Dr Karenne Hills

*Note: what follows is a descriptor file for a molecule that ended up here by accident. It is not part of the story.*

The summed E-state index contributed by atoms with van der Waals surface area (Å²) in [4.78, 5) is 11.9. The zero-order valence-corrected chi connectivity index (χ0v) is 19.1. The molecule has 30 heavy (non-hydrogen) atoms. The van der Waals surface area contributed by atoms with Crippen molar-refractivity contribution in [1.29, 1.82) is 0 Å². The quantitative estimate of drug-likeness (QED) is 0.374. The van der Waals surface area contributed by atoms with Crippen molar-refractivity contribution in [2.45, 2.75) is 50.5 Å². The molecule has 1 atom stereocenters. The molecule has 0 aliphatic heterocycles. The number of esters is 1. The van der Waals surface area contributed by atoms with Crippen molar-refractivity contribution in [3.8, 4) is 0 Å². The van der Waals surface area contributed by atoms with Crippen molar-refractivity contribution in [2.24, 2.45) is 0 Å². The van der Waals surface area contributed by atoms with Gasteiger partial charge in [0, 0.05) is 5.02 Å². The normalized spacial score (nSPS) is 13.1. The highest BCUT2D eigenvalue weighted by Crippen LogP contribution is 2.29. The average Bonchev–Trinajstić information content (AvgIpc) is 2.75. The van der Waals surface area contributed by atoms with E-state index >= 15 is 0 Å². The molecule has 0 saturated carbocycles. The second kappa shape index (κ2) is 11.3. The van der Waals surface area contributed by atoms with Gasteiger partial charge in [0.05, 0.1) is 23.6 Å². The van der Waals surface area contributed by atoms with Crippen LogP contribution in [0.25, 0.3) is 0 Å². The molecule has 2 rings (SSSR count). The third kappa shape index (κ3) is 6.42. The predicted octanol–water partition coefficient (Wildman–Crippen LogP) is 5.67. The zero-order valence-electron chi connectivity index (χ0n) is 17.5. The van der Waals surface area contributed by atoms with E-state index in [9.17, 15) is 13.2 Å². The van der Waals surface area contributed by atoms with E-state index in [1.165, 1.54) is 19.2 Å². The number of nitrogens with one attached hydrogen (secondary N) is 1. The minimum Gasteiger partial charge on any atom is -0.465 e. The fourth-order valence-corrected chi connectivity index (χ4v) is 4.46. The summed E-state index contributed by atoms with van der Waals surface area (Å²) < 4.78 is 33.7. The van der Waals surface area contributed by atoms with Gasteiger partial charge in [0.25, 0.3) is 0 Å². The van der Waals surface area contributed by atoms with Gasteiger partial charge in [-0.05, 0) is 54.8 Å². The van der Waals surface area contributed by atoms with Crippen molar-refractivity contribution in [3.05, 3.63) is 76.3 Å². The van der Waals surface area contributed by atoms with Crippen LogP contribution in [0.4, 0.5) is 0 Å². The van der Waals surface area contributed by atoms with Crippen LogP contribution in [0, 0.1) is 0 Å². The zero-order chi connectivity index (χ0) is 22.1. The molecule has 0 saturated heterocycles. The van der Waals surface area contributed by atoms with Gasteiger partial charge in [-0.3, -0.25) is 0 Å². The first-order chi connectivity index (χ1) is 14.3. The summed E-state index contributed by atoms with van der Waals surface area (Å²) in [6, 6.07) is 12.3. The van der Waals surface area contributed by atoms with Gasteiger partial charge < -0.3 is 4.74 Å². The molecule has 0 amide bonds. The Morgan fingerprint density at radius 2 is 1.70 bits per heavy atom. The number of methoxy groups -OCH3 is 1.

Karenne Hills maintains a ‘portfolio lifestyle’ with a number of professional interests. She is the Course Coordinator for the Master of Counselling program at Australian Institute for Professional Counsellors, (AIPC), and also operates a private practice combining her professional qualifications in the areas of counselling, nursing, teaching, disability and autism. She works with individuals, couples and families in a variety of contexts, specialising in supporting families and organisations with a member with a disability. Karenne completed her PhD, Spirituality in the Context of Nonverbal Autism, in 2019 and is passionate about exploring the spirituality of people who may experience barriers to traditional religious teaching and involvement. She also consults to local disability organisations and is currently working on an innovative program designed to support students with specialised learning abilities achieve success in post school educational and employment opportunities. She regularly speaks at local, national and international conferences on a variety of topics pertaining to people with disabilities, spirituality and autism. Karenne has published in several academic journals and books.